The view was beautiful, but I’ve decided bridges shouldn’t make the kind of noises that one did. Creaks, groans and pings. The pinging sound bothered me most. It gave me images of the metal fibers of the suspension cables snapping.

I was quite happy to make it to solid ground on the far side even if the path was gravel and steep. My drive tire had trouble getting a grip so for every 10 feet covered I probably pedaled the equivalent of 15 feet or more.

A Pretty Country Road

The path joined a dirt road and lacked any perceivable Sverigeleden sign. I pulled out my maps to compare with the GPS. Loke sat down and gave deep sighs as if to say, ‘Hurry UP!’ He even nudged me a few times before sighing again. I’d mapped north so north I went.

I kept our pace slow on that road, attempting to keep Loke on the smooth sections as he remained barefoot. Though the rain had stopped less than a mile from the Hogfors church, the ground remained quite wet. The socks last less than 3 miles without duck tape reinforcement and I had a minimal supply, so had to hope the ground dried at least long enough for the tape’s adhesive to set before putting them on the furball.

Glimpse of Lake Over Lupins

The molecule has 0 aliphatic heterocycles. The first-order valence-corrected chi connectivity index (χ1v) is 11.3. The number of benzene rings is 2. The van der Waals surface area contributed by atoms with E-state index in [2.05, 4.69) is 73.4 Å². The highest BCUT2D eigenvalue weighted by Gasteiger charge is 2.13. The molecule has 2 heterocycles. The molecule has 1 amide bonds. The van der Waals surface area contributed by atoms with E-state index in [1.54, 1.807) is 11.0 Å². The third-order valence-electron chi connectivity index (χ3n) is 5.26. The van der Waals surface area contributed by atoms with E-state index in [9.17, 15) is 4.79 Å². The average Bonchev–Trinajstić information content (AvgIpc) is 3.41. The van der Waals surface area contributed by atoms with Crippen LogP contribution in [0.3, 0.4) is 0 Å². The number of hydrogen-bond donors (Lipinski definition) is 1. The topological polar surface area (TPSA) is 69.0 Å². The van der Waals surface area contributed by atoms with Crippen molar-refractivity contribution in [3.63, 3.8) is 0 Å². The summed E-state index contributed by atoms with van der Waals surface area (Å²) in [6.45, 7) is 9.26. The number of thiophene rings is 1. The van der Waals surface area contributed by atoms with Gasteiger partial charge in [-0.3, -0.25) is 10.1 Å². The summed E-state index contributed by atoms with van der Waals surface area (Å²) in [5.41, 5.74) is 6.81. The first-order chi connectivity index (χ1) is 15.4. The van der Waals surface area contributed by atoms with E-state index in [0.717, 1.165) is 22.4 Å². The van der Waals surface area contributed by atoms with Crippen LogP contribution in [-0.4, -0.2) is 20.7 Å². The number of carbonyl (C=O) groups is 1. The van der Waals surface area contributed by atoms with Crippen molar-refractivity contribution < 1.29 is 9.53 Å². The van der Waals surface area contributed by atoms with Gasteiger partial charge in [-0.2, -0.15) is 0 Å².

We bounced along through dim green of a densely forested road with quite a few pot holes and zipped down a hill toward the turn onto what I thought would be the cycle path.

Wrong. At the base of the hill was an old rail bed. Apparently, cycle path joined it later because where I sat, the tracks remained in place. It was quite pretty though. Trees hugging close and arching over the metal lines and ties in a tunnel of green, vibrant even in the dull light.

It might have been yet a 3rd part of the Klarälvleden. There’s part from Sysslebäck to Hagfors routed on roads, then there’s the Klarälvsbanan which was what I was looking for. It also seems there’s a leg or perhaps a side-spur of it people can ride the old rails on specially designed bikes. One person can pedal the rail bike which has a small truck section on the back or side where you can take a picnic lunch and passenger. 2 if they’re small. A neat concept, but it did me no good.

It had barely sunk in before the assault began. Mosquitos descended on us in untold numbers. I didn’t take pictures of the pretty view of the old tracks because I was desperate to escape. I’m not sure the photos would have showed anything other than a dense cloud of flying bloodsuckers even if I’d stuck around long enough to dig the camera out. They drove Loke crazy too. He was snapping at them, sneezing and rubbing his face with a paw. We fairly flew back up that hill which thankfully was not as steep as the first one of the day.

Building & Flowers

The Old Tracks